Titan Clifford Chance loses its lead spot

<div>CLIFFORD Chance was yesterday knocked off the top spot as the world&rsquo;s biggest law firm after revealing a 37 per cent plunge in full year profits.<br /><br />Average partner earnings at the London-based firm slumped from &pound;1.16m in 2007-08 to &pound;733,000 over the 12 months to 30 April as its key banking and corporate clients struggled in the global financial turmoil.<br /><br />The group, whose clients have included Royal Bank of Scotland, Barclays, UBS, Banco Santander and Lehman Brothers, said annual revenues fell by five per cent to &pound;1.26bn.<br /><br />The dip in revenues means the law giant loses its crown to US rival Skadden Arps Slate Meagher &amp; Flom, which billed $2.2bn (&pound;1.33bn) in 2008.<br /><br />Clifford Chance&rsquo;s global managing partner, David Childs, said: &ldquo;Given the scale of the financial crisis and the severity of the economic downturn, last year was very challenging for our clients and therefore for us.&rdquo;<br /><br />The steep fall in profit is attributed to deep restructuring costs which has resulted in eight per cent of UK staff being made redundant, including 130 salaried lawyers and 115 other staff since 2007. The shake-up will mean the firm will lose around 15 per cent of partners by the end of the year.<br /><br />Clifford Chance is particularly vulnerable to the collapse of the financial sector because of the size of its banking practice. Clients have scaled back on spending and mergers and acquisitions work has declined<br /></div>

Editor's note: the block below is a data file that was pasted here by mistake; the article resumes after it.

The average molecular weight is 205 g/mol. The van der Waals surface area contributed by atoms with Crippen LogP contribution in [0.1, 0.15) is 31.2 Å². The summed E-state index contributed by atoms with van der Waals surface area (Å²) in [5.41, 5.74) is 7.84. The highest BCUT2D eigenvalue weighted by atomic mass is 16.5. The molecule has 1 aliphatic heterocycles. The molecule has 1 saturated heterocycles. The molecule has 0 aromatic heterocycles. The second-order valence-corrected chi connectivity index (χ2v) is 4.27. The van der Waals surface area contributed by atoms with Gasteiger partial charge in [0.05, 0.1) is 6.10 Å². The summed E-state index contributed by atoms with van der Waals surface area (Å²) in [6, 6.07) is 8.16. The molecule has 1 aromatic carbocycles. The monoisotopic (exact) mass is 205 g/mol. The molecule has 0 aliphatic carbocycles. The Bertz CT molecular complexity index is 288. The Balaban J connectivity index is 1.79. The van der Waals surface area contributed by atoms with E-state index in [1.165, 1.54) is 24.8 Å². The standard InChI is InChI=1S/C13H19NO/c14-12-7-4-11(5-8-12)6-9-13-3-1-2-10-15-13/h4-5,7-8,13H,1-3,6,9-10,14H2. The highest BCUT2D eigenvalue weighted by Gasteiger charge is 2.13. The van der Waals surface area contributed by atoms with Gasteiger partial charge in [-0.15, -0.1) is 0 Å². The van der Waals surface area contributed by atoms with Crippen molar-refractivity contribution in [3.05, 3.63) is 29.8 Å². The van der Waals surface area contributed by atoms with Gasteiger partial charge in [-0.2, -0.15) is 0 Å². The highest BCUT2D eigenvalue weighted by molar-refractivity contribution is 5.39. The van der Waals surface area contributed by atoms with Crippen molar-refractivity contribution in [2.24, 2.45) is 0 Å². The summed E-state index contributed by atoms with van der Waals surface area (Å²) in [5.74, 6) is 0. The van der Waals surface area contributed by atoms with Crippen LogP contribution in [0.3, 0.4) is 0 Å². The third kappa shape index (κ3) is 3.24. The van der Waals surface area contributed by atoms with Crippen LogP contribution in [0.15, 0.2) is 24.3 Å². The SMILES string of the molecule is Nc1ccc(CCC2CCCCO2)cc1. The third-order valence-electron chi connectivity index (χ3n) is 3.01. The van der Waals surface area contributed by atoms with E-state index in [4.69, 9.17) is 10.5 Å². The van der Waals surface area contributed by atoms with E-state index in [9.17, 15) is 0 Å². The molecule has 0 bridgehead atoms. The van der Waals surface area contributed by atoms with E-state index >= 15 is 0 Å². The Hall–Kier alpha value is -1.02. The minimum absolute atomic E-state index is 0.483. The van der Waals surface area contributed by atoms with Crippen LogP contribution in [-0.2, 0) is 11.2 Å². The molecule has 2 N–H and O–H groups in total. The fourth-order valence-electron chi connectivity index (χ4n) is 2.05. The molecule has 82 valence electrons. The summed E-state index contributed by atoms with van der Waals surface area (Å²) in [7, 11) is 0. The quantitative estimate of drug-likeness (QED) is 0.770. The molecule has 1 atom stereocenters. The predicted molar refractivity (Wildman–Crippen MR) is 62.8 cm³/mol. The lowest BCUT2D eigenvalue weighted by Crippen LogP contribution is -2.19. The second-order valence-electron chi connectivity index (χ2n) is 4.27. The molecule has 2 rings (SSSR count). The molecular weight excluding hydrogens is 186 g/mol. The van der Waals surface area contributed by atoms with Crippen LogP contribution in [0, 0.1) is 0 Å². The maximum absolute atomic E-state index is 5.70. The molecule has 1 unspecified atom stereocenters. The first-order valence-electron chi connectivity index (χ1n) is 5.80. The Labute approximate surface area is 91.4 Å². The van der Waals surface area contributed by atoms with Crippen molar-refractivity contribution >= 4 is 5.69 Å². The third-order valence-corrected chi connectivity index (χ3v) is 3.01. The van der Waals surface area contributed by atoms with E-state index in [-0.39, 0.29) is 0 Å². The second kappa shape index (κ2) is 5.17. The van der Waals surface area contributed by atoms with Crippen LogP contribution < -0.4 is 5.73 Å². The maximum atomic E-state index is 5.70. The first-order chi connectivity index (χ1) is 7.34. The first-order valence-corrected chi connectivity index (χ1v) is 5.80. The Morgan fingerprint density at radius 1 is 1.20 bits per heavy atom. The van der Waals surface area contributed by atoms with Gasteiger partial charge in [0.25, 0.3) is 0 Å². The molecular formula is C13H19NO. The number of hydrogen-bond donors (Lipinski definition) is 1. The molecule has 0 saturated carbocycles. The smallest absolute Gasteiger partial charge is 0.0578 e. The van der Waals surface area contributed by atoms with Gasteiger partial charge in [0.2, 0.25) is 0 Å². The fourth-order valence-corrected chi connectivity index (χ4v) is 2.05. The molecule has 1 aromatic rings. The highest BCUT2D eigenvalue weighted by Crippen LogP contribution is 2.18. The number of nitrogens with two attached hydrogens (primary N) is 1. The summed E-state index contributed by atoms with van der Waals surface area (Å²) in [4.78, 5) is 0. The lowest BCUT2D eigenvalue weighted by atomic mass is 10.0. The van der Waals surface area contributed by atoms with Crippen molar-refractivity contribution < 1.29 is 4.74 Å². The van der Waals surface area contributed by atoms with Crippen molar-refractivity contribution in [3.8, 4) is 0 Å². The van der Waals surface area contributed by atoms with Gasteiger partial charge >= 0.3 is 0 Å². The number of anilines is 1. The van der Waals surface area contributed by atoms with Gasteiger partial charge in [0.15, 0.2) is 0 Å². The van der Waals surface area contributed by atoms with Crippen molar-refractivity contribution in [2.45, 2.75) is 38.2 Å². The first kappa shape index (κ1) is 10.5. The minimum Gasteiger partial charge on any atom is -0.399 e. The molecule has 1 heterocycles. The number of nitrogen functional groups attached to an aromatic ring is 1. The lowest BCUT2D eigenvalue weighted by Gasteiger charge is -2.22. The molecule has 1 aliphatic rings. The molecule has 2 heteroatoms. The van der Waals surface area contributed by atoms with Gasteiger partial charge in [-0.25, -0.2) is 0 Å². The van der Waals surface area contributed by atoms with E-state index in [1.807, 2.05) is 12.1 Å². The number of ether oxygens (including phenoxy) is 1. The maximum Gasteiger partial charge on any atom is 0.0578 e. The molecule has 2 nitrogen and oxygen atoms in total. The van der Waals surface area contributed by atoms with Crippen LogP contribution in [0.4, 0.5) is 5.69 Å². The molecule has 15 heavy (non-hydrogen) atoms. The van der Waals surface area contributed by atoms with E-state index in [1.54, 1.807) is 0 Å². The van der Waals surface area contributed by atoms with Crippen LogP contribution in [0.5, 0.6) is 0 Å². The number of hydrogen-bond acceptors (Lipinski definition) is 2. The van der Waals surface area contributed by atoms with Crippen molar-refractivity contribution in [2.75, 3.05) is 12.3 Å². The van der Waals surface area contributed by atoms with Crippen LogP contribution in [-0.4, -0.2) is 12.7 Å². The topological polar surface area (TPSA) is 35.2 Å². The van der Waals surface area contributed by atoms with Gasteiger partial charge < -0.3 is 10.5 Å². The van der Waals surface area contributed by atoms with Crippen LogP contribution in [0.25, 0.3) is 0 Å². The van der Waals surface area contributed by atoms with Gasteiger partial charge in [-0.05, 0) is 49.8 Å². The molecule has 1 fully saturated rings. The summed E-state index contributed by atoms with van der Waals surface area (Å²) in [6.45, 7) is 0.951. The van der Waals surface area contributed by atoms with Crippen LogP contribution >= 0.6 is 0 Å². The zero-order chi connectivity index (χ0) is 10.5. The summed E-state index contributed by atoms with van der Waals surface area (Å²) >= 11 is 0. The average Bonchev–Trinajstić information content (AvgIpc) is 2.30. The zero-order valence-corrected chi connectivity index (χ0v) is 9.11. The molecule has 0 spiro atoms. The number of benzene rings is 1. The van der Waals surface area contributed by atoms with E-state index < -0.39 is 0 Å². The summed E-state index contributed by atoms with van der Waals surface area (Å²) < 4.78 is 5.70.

<div>The firm&rsquo;s Magic Circle rivals, Linklaters, Allen &amp; Overy and Freshfields Bruckhaus Deringer, are due to deliver their results in the next two weeks.<br /><br />Allen &amp; Overy and Linklaters are also likely to suffer a decline in profit as they absorb significant restructuring costs, having made hundreds of staff redundant this year.</div>